Bill would let county commissioners, not governor, fill vacant seats
Lawmakers considered a bill Wednesday afternoon that would allow county commissioners to create a process to fill vacancies on their boards.
CARSON CITY — County commissioners across Nevada could soon have the ability to choose how empty seats are filled.
Lawmakers considered Senate Bill 20 Wednesday, which would allow a board of county commissioners to create a process to fill vacancies on the board. Current law requires the governor to fill vacancies by appointing a person of the same political party. If a county doesn’t pass an ordinance, vacancies would continue to be filled by gubernatorial appointment.
But Sens. Pete Goicoechea, R-Eureka, and Skip Daly, D-Sparks, raised concerns over the bill’s lack of guidelines for the counties’ ordinances.
“The way the language is written, it’s like a blank check to the county. They can put whatever they want into their selection process,” Daly said. “There has to be some guardrails and minimums and requirements and public process.”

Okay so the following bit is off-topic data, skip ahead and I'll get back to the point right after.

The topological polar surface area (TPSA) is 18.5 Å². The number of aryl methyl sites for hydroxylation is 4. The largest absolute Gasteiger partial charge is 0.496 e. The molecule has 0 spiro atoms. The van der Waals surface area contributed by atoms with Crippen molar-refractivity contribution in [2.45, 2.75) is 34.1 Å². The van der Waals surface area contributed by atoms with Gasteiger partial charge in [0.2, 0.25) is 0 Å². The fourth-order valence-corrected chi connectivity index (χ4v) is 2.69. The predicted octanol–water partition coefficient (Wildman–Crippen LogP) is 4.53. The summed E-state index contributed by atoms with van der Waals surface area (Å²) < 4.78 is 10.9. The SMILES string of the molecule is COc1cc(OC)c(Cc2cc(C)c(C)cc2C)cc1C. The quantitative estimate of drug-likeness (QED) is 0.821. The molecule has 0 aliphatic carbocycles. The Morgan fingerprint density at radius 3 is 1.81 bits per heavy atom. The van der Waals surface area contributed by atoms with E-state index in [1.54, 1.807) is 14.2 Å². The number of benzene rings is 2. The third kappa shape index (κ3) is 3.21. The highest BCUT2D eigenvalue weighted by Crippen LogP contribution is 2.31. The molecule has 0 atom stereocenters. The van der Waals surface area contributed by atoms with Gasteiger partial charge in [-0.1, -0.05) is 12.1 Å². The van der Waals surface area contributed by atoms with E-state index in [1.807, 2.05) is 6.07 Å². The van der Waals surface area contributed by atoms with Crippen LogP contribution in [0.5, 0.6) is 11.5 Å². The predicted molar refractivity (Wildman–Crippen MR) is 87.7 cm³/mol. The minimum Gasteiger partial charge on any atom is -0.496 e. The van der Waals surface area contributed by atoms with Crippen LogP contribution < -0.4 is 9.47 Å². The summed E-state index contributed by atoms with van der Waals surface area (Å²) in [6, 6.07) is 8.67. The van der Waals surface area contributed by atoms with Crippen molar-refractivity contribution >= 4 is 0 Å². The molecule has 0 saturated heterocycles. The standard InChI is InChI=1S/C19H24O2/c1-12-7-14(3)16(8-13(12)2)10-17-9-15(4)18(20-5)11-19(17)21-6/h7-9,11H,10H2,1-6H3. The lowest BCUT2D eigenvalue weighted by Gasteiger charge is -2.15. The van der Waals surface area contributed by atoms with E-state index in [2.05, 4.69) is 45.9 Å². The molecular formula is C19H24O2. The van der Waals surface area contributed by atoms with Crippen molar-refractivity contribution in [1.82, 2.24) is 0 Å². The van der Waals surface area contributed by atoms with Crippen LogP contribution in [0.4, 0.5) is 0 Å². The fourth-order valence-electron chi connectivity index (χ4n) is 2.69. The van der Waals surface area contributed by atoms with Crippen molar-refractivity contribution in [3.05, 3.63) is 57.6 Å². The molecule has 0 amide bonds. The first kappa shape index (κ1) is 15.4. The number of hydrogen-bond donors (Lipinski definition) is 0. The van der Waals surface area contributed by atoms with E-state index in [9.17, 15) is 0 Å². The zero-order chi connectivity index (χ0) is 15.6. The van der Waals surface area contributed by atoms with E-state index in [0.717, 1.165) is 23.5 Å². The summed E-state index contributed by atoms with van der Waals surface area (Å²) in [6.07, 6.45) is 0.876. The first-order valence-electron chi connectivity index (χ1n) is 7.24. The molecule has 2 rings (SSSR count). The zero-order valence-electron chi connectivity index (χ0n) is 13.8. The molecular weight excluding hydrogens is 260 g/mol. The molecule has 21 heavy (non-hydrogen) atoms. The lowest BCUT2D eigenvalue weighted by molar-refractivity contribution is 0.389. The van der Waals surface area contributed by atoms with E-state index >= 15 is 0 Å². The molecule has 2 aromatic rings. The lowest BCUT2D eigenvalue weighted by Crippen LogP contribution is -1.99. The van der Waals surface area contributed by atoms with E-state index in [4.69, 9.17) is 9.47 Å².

Lobbyist Mary Walker, representing Douglas, Lyon and Storey counties, said changing the law would allow for more public participation from the county and would increase the speed at which vacancies are filled.
“There’s no participation from the community because it’s not open meeting and yet you’re selecting someone who’s going to represent your community,” Walker said of the current process. “There’s a big disconnect there.”
The bill was introduced on behalf of the Nevada Association of Counties.
Contact Taylor R. Avery at TAvery@reviewjournal.com. Follow @travery98 on Twitter.